What does a lighthouse do?
  • A lighthouse warns ships and boats about rocks and reefs underneath the sea.
  • A lighthouse uses a flashing light directed out towards the sea as a signal.
  • Each lighthouse uses a different flashing pattern or speed of flashes.
  • The lighthouse at Waipapa point was built after the passenger ship Tararua hit a reef and sank. It was built in 1884.
  Did You Know?
  • The first lighthouse in New Zealand was a beacon in the Wellington Harbour in the 1840’s.
  • There are now over 40 lighthouses around the New Zealand coastline.
  • All the lighthouses in New Zealand now run automatically - they don’t have keepers.
  • And they pretty much now all run on solar energy.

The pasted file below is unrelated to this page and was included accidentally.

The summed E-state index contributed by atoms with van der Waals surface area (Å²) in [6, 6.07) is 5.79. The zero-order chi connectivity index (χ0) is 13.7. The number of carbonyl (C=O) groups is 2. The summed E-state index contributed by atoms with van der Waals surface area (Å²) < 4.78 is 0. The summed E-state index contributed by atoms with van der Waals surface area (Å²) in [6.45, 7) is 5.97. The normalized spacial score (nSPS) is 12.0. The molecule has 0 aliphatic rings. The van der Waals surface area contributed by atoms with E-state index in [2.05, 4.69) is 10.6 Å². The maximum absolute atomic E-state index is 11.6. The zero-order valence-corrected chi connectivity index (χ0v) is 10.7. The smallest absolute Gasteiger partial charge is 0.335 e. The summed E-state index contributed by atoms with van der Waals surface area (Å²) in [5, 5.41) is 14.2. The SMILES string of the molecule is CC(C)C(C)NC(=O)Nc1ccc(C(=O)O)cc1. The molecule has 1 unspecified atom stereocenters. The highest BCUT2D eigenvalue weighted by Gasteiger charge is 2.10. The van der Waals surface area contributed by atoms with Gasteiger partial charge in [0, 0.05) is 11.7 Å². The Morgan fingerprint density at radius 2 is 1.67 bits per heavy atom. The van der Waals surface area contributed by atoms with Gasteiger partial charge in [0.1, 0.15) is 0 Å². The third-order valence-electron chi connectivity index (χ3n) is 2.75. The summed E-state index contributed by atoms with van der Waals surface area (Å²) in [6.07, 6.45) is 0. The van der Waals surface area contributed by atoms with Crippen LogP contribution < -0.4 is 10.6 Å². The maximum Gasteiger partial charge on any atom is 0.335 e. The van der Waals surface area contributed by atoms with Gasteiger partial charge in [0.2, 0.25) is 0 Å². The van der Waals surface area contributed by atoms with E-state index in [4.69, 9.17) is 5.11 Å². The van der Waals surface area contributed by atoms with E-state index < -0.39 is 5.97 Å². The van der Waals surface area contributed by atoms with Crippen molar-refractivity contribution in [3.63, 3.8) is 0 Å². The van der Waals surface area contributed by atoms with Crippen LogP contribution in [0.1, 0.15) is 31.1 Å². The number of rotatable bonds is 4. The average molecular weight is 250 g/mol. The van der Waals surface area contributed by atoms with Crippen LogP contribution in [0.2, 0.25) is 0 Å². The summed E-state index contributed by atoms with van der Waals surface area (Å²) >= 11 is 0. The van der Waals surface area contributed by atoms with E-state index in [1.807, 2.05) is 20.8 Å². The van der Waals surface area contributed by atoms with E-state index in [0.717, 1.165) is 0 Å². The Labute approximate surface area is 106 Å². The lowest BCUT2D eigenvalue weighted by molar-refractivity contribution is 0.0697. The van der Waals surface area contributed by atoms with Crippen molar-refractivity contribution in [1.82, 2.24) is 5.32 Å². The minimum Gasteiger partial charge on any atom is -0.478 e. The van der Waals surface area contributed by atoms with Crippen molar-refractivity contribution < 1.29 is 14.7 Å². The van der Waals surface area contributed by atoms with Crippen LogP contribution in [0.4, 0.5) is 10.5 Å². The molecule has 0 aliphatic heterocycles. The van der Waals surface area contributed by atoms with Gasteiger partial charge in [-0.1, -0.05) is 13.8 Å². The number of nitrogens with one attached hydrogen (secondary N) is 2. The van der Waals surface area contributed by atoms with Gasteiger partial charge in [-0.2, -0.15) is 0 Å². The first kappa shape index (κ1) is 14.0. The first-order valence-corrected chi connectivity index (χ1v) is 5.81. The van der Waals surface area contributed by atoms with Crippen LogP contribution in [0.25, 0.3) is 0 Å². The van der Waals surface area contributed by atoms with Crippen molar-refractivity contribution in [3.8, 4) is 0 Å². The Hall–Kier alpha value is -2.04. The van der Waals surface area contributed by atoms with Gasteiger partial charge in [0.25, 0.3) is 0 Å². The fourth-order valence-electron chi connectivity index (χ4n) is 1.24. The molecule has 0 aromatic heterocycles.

Signal your friends
One evening play a game of Hot and Cold with your friends using a torch and a toy. Hide the toy outside and then work out a code system with your friends using a torch. Flashing slowly on and off, on and off might mean that they’re "cold" or a long way from the hidden toy. Flashing on and off really fast several times might mean that they’re getting "hot" or near the hidden toy. As your friends move around use the torch to signal them their position. When the toy is found, it’s that persons turn to hide the toy and become the "lighthouse" with the torch.
  • Make a map of New Zealand marking where all the lighthouses are. Draw in the rocks which lie below the water.
  • Lighthouses need to be strong to stand the battering of storms and waves. What do you think a lighthouse would be made of? See if your library has a book about lighthouses.
What do you call a lighthouse with the lights turned off?
A dark house.

At night a man turns out the light and goes to bed, the next day he loses his job, why did he lose his job?
He was a lighthouse keeper and he turned out the lights the night before!
By Anna Christian

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